One of the best practices in Legal Project Management (LPM) is demonstrating to the legal teams how we techies can add value.
We were having a team meeting related to a case that had a large document database in Relativity. The legal team had several concurrent sub-projects for this matter. The attorneys were teamed up to resolve specific issues. They were spending significant time searching for pertinent documents within the database in an attempt to make a case or disprove a particular allegation.
I have a tendency, during these meetings, to ask if there is anything I can do to help make their work more efficient. Are there any adjustments I can make to the database?
Earlier in the matter, I started adding the “System Last Modified By” and “System Last Modified Date” fields as the first two columns in the list of documents so that we could tell if someone on our team had recently tagged any of the documents in the list. We all agreed that these fields were helpful in seeing who last changed the tags on a document while we were viewing a document list.
However, since the attorneys were now performing a bunch of searches at this stage of the case, and not necessarily tagging any documents until they found a good representative document, one of the attorneys asked if it would be possible to add a “System Last Viewed By” field (column) instead.
The attorney explained that it would be very helpful if he could see “at a glance”, within the search results document list, exactly which documents he had recently clicked on/reviewed. He described a scenario that all of us have gone through when searching databases for specific documents.
1. We run a search
2. We scan through the search results document list
3. We click on a document that looks interesting
4. We review the document to see if it matches what we're looking for
5. We return to the document list
6. We continue scanning for another document that looks interesting
7. We click on that document to review it
8. Then we run a slightly different search, tweaking our search terms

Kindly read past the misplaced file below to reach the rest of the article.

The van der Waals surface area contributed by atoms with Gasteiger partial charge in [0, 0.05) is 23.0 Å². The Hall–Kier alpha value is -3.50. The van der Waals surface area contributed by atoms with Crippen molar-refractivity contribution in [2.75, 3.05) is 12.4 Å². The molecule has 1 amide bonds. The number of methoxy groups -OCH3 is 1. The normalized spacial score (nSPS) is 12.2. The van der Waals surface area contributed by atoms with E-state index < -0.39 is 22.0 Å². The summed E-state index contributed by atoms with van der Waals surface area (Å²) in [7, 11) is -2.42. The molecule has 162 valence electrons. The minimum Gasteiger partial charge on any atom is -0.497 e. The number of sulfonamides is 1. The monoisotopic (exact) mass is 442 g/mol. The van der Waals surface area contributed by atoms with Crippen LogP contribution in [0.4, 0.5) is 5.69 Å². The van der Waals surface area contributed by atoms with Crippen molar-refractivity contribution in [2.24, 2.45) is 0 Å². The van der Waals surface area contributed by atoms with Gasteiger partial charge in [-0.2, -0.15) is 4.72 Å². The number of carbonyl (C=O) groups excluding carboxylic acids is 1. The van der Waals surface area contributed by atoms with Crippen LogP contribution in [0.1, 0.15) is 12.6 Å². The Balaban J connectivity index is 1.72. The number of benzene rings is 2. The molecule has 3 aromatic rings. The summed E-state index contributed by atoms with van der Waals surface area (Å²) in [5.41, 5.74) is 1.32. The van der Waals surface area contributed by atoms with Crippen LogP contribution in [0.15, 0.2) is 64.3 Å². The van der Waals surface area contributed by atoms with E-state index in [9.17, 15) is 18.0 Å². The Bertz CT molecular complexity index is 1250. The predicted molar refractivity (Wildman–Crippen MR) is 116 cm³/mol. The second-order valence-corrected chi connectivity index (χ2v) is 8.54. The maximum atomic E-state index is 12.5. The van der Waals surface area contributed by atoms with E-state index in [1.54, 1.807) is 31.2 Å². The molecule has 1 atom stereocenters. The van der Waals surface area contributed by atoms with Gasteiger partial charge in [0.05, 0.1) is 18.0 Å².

9. We scan through the search results document list
10. We click on a document that looks interesting
11. We realize this is the same document we have clicked on over and over again because it looks interesting, only to realize, again, it is not a good representative document
In this Relativity database, a “Last Viewed By” field did not exist so I could not just add it as a column to the document list like I had done with the “System Last Modified By” field.
This is where my database experience kicked in. I told them that since the “Last Viewed By” values were already being tracked within the “document history” feature of the Relativity database, it made sense to me that the information should be able to be transferred to a new field that we could then add to the document list.
We decided that if I was going to try and get a “Last Viewed By” field created, that I should also ask for a “Last Viewed Date” field as well. That way we could see (1) who last viewed the document and (2) when they viewed it.
I contacted the service provider that was hosting the Relativity database. They reached out to kCura, the makers of Relativity, and within a day or so we had two new fields. We now add these two fields as the first two columns on every document list and it has proven to be very helpful. It really makes the process described above much more efficient because we are not clicking on the same “interesting” documents over and over again.
I have also found these fields to be helpful during pre-production QC, when an attorney is scanning through a production set making sure that all of the correct documents are being produced. The QC is a spot-checking process and these two fields help identify which documents they have already viewed.
In this instance, this suggestion helps the service provider because they can then market these new fields to their other customers which makes them look good!